Editing a Temporary Macro

TemporaryMacro is a little verbose. We will shorten it to demonstrate how we can edit recorded macros to extend capabilities.

From Listing 4.1 we know that filename.vb needs to be changed to reflect the actual filename. The description needs to be something specific and the date might not accurately reflect the actual year. Additionally, the temporary macro will be overwritten if a new macro is recorded; to improve the utility of the macro and prevent it from being overwritten, we will tackle these issues one by one.

Refactoring the Macro Code

Macros, like any other code, can benefit from refactoring. For string values you might consider replacing literals with constants. If the strings are contrived with code, you might combine replacing literals with constants and query methods ; adding a query method is a refactoring.

Listing 4.2 demonstrates a basic refactoring that replaces the literals created by the macro with query methods. The actual macro is much simpler, and just as with production code, the query methods could be used in another context.

Listing 4.2 A refactored macro.
  1:  Option Strict Off  2:  Option Explicit Off  3:  Imports EnvDTE  4:  Imports System.Diagnostics  5:   6:  Public Module RecordingModule  7:   8:  Const sDescription As String = _  9:  "' filename.vb = Raison d'etre"  10:  Const sCopyright As String = _  11:  "' Copyright (c) 2001. All Rights Reserved."  12:  Const sOwner As String = _  13:  "' Software Conceptions, Inc."  14:  Const sAuthor As String = _  15:  "' Written by Paul Kimmel."  16:   17:   18:  Private ReadOnly Property Description() As String  19:  Get  20:  Return sDescription  21:  End Get  22:  End Property  23:   24:  Private ReadOnly Property Copyright() As String  25:  Get  26:  Return sCopyright  27:  End Get  28:  End Property  29:   30:  Private ReadOnly Property Owner() As String  31:  Get  32:  Return sOwner  33:  End Get  34:  End Property  35:   36:  Private ReadOnly Property Author() As String  37:  Get  38:  Return sAuthor  39:  End Get  40:  End Property  41:   42:  Private Function GetCopyrightBlock() As String  43:  Return _  44:  Description & vbCrLf & Copyright & vbCrLf & _  45:  Owner & vbCrLf & Author & vbCrLf  46:  End Function  47:   48:  Sub TemporaryMacro()  49:  DTE.ActiveDocument.Selection.StartOfDocument()  50:  DTE.ActiveDocument.Selection.Text = GetCopyrightBlock()  51:  End Sub  52:   53:  End Module 

Because the constants are treated like resource strings, a simple conventionprefixing the resource with an senables the properties to be closely associated by name with the resource strings. The refactored solution assembles the copyright block by concatenating the resource strings returned by the query methods; the end result is a much simpler macro and potentially reusable query methods. To convey meaning, the properties playing the role of query methodsare implemented as read-only properties.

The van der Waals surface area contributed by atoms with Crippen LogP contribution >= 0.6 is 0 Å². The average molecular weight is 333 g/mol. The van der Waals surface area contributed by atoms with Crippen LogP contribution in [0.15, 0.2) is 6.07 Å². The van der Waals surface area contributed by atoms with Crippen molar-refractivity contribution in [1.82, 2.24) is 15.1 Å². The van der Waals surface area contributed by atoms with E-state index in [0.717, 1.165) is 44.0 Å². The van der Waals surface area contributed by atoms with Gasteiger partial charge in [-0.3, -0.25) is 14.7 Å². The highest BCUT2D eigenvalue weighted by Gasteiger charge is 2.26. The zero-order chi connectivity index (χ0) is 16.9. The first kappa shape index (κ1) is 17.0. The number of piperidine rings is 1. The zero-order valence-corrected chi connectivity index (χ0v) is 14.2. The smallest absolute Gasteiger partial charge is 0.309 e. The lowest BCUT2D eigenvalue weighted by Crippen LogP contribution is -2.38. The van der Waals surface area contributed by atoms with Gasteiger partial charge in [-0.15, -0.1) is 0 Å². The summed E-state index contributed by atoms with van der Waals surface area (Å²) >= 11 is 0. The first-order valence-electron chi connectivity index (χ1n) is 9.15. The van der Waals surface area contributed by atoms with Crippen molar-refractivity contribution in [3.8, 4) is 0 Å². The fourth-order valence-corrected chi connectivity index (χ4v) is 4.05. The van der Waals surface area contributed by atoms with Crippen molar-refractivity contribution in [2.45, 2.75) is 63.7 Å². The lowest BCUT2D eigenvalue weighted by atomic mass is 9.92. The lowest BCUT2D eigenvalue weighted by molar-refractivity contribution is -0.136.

Writing code and macros this way requires a little extra effort but the end result is short, concise , well-named code that is genuinely flexible.

Dynamically Retrieving the ActiveDocument Name

Thus far our demonstration macro simply adds some text to our modules. For the macro to be more effective, it would be helpful if the macro added the correct filename to the copyright block. This will be useful, especially when we print the code for documentation purposes.

Now that the code is refactored, we can focus on one problem at a time. The first problem is retrieving the name of the module we are commenting and adding that information to the Description block.

Conveniently we can modify the literal to contain a string parameter, as follows:

 Const sDescription = "' {0}   Raison d'etre" 

Next we can modify the read-only property method to fill in the ActiveDocument name.

 Private ReadOnly Property Description() As String     Get       Return String.Format(sDescription, DTE.ActiveDocument.Name)     End Get End Property 

DTE.ActiveDocument.Name returns the document's name. The end result is a copyright block with the filename we are actually adding the copyright block to.

Adding a Dynamic Description Block

What about the comment? As it stands, the comment Raison d'etre is not very helpful. It would be useful if the documentor could add a comment, replacing the generic text with something particular to a given program.

Again we could modify the constant string and add a string parameter. At the time the user wants to add the block, we can display an InputBox and elicit a response. The modified string and Description property follow.

 Const sDescription As String = "' {0}  = {1} " Private Function GetReason() As String   Dim Reason As String = "Raison d'etre"   Return _   InputBox("Enter description:", "Description", Reason) End Function Private ReadOnly Property Description() As String   Get     Return _       String.Format(sDescription, DTE.ActiveDocument.Name, GetReason())     End Get End Property 


Notice that a refactored style of programming tends to introduce more methods but those new methods are very short. This style is elected by the author for very specific reasons. To reiterate, these reasons are: Singular methods are easier to debug; reuse is a good thing; therefore methods can be reused, and lines of code cannot.

In the short term , singular methods tend to produce more code. In a system, singular methods tend to be more extensible and reusable and result in significantly smaller and simpler systems.

The modified sDescription string contains two string- replaceable parameters. The modified Description property fills in both parameters. The first comes from the DTE.ActiveDocument object and the second comes as a return result from an InputBox dialog. Notice that instead of adding the code to solicit feedback from the user directly in the property, we used a query method; this eliminates a temporary variable and keeps the property method succinct.

Displaying the Correct Year